Tuesday, July 26, 2016

26th July, 2016 Family Tree

A morning off and a chance to relax with the camera and to consider the relationship between horses and trees. Who knows what this one is discussing with this tree at Longcross.

I sat down for a while watching this little filly, taking care not to disturb her...

...but this one's mother had almost rolled on top of him!

The amassed band of the Shetlands and New Forest ponies by a local pond all seemingly in deep conversation with their favourite tree.

Now that we are back to family only at our fields, they are all out together (Jack out of shot). I think it pays to remind them that they are the stable, solid group, no matter how many comings and goings there may be.

An unusual afternoon appointment as Pippa has been loading consistently ever since her owner contacted me to make that appointment. She had made a couple of changes pending my arrival, placing the trailer in a different positon, and putting the front bar down to the lower setting, but nothing that would have made an obvious difference.

Just to prove it, Pippa loaded first time today, after just a moment's hesitation. Although it is difficult to train for a problem that has resolved itself, Alice and I discussed all the possible answers she might have if Pippa changes her mind again. A padded breast bar may help although it should be noted that Pippa has always loaded to come home even if she has been reluctant to leave in the first place - this is a reversal of the typical pattern of a non-loader's behaviour.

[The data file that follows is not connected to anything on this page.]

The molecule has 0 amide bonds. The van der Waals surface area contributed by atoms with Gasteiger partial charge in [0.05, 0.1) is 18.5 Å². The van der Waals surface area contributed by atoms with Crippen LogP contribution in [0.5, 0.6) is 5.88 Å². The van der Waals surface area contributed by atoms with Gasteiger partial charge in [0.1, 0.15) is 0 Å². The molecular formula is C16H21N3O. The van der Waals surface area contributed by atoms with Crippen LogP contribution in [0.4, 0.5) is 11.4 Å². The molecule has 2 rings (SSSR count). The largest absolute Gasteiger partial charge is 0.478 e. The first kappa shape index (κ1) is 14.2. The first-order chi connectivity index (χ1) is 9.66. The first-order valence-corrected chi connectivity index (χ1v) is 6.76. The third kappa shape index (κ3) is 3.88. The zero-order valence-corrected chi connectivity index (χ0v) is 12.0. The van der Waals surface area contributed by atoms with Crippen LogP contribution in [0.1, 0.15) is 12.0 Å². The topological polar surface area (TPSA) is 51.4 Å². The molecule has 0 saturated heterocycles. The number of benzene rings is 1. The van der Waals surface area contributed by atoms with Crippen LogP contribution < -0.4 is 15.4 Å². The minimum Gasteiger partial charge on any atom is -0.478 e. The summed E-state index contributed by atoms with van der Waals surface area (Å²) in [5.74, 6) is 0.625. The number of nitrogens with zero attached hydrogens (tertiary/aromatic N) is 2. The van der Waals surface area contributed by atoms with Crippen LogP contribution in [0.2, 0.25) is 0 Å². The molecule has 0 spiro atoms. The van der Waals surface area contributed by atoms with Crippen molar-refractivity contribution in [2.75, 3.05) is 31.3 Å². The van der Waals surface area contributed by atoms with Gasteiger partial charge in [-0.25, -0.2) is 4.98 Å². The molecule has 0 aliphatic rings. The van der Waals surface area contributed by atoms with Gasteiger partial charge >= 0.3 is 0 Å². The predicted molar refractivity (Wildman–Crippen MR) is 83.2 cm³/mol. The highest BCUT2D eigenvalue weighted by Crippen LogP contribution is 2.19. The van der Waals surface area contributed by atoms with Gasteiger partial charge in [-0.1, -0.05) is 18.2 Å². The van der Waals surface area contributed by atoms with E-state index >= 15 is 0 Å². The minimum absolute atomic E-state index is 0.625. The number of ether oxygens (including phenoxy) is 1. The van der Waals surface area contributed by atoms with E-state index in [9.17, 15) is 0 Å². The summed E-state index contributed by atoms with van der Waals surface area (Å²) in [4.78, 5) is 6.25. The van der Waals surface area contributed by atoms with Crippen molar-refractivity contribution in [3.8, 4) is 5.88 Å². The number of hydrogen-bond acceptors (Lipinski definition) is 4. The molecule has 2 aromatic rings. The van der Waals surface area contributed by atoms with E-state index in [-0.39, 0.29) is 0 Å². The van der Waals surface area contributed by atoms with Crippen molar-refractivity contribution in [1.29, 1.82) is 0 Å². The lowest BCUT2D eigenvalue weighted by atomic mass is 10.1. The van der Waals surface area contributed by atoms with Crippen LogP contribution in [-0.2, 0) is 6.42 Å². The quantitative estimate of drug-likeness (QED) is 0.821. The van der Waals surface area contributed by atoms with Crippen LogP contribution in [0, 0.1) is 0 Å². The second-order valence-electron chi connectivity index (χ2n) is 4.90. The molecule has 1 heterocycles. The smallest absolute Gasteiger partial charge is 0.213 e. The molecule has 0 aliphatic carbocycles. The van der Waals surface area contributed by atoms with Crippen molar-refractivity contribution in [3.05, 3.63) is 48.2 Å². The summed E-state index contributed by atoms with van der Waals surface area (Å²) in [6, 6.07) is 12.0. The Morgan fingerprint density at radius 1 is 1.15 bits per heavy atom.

We talked about the use of angles and gentle pressure and release and how that can help to 'loosen' a horse's mind and feet. The disciplined use of clickered treats (which Pippa thoroughly approved of) can help a great deal too.

Since Pippa has always responded well to the use of long lines around her hind quarters, we also used the quarter rope to illustrate how this can be used by a single handler to ask a horse to move their hindquarters. This one could do with being about a foot shorter but shows the general idea.

And finally we talked about the pressure of competition day - especially those really early dressage times - and the effect of excitement/nerves depending on how you look at it. Regular practice between fixtures can help to make everything very ordinary on the bigger days.

Pippa regularly competes at eventing and looks like she is really active.